As a profession, nursing has come a long way. But how often do you stop to think about what being a professional means to you? December is a good time to take stock of your nursing achievements, especially if you're in a rut or feeling dissatisfied. Below, I outline some characteristics of professional nursing identified by Miller and associates in 1993, with my suggestions for launching your 2006 goals.
Do you have enough? If you aren't sure, you might take advantage of tuition reimbursement from your employer. Consider getting your feet wet by taking just one course before enrolling in a program.
Adherence to a code of ethics
The American Nurses Association's code of ethics and interpretive statement is a good starting point for investigating ethical concerns involving your practice area.
Participation in professional organizations
This is a great way to learn current guidelines and developments in care and to network with nurses who have similar interests. Ask colleagues about their experiences or attend an organization meeting to explore the benefits.
Even if you already participate in CE activities, consider new and different approaches. For example, if you usually read journal articles and take tests, consider new venues, such as nursing conferences.
To feel more competent in your practice, consider certification with its many opportunities for study and self-improvement.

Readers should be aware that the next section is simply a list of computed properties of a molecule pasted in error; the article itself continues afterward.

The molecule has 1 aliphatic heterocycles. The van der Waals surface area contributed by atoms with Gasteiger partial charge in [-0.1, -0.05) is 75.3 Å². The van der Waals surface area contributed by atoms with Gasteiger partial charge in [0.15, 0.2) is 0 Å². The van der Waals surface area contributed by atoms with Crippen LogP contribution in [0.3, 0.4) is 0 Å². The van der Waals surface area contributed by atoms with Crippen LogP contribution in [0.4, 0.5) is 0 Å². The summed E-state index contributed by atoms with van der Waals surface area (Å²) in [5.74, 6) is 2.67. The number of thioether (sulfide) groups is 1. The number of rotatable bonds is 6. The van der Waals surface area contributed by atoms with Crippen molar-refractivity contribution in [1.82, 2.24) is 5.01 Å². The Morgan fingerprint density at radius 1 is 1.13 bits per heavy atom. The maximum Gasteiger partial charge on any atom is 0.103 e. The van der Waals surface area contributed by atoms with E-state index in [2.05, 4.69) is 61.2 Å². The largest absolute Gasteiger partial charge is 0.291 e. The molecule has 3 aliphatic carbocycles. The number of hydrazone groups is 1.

Communication and publication
Connect with other professionals by joining a committee, giving a presentation, collaborating on institutional policies, or writing for a journal or an organization newsletter.
This means serving a population beyond the needs of individual patients. Could you make a bigger impact if you help set up a health fair and screening programs that target community needs?
If you don't know about nursing research and evidence to support how you care for patients, your methods might be outdated. A journal review group can open the door to evidence-based practice.
One nurse doing an annual professional review helps advance our profession. Assessing achievements and setting goals with colleagues takes it even further. As a single nurse adding something to improve the profession, you help the whole become greater than the sum of its parts.
Cheryl L. Mee, RN, BC, CMSRN, MSN
Editor-in-Chief, Nursing 2005